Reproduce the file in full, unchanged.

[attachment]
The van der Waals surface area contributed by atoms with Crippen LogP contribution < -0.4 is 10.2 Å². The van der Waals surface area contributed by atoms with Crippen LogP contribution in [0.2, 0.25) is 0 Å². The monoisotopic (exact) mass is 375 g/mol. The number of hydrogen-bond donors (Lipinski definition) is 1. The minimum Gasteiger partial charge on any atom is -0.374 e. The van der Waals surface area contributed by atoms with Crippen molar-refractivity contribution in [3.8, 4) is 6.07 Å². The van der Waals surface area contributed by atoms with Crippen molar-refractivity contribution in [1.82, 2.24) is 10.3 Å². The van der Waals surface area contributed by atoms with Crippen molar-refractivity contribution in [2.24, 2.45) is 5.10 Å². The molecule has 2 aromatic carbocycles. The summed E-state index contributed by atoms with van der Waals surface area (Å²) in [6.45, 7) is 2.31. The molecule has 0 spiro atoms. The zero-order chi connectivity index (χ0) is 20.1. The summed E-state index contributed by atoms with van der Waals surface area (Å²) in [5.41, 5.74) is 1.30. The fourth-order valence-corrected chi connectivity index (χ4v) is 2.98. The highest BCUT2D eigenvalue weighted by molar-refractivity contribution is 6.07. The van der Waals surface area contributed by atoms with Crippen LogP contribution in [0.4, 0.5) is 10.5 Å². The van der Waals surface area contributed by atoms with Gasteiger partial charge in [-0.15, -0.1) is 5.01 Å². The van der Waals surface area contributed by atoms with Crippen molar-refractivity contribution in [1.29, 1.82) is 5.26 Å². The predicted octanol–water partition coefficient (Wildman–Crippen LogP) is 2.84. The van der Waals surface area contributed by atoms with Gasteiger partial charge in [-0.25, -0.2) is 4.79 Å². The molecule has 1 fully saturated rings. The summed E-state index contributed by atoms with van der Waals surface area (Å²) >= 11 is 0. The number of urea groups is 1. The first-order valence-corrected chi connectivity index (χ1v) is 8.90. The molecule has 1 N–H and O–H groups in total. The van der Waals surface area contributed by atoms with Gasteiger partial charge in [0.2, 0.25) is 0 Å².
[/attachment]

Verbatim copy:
The van der Waals surface area contributed by atoms with Crippen LogP contribution < -0.4 is 10.2 Å². The van der Waals surface area contributed by atoms with Crippen LogP contribution in [0.2, 0.25) is 0 Å². The monoisotopic (exact) mass is 375 g/mol. The number of hydrogen-bond donors (Lipinski definition) is 1. The minimum Gasteiger partial charge on any atom is -0.374 e. The van der Waals surface area contributed by atoms with Crippen molar-refractivity contribution in [3.8, 4) is 6.07 Å². The van der Waals surface area contributed by atoms with Crippen molar-refractivity contribution in [1.82, 2.24) is 10.3 Å². The van der Waals surface area contributed by atoms with Crippen molar-refractivity contribution in [2.24, 2.45) is 5.10 Å². The molecule has 2 aromatic carbocycles. The summed E-state index contributed by atoms with van der Waals surface area (Å²) in [6.45, 7) is 2.31. The molecule has 0 spiro atoms. The zero-order chi connectivity index (χ0) is 20.1. The summed E-state index contributed by atoms with van der Waals surface area (Å²) in [5.41, 5.74) is 1.30. The fourth-order valence-corrected chi connectivity index (χ4v) is 2.98. The highest BCUT2D eigenvalue weighted by molar-refractivity contribution is 6.07. The van der Waals surface area contributed by atoms with Crippen LogP contribution in [0.4, 0.5) is 10.5 Å². The van der Waals surface area contributed by atoms with Gasteiger partial charge in [-0.15, -0.1) is 5.01 Å². The van der Waals surface area contributed by atoms with Crippen molar-refractivity contribution in [1.29, 1.82) is 5.26 Å². The predicted octanol–water partition coefficient (Wildman–Crippen LogP) is 2.84. The van der Waals surface area contributed by atoms with Gasteiger partial charge in [-0.25, -0.2) is 4.79 Å². The molecule has 1 fully saturated rings. The summed E-state index contributed by atoms with van der Waals surface area (Å²) >= 11 is 0. The number of urea groups is 1. The first-order valence-corrected chi connectivity index (χ1v) is 8.90. The molecule has 1 N–H and O–H groups in total. The van der Waals surface area contributed by atoms with Gasteiger partial charge in [0.2, 0.25) is 0 Å².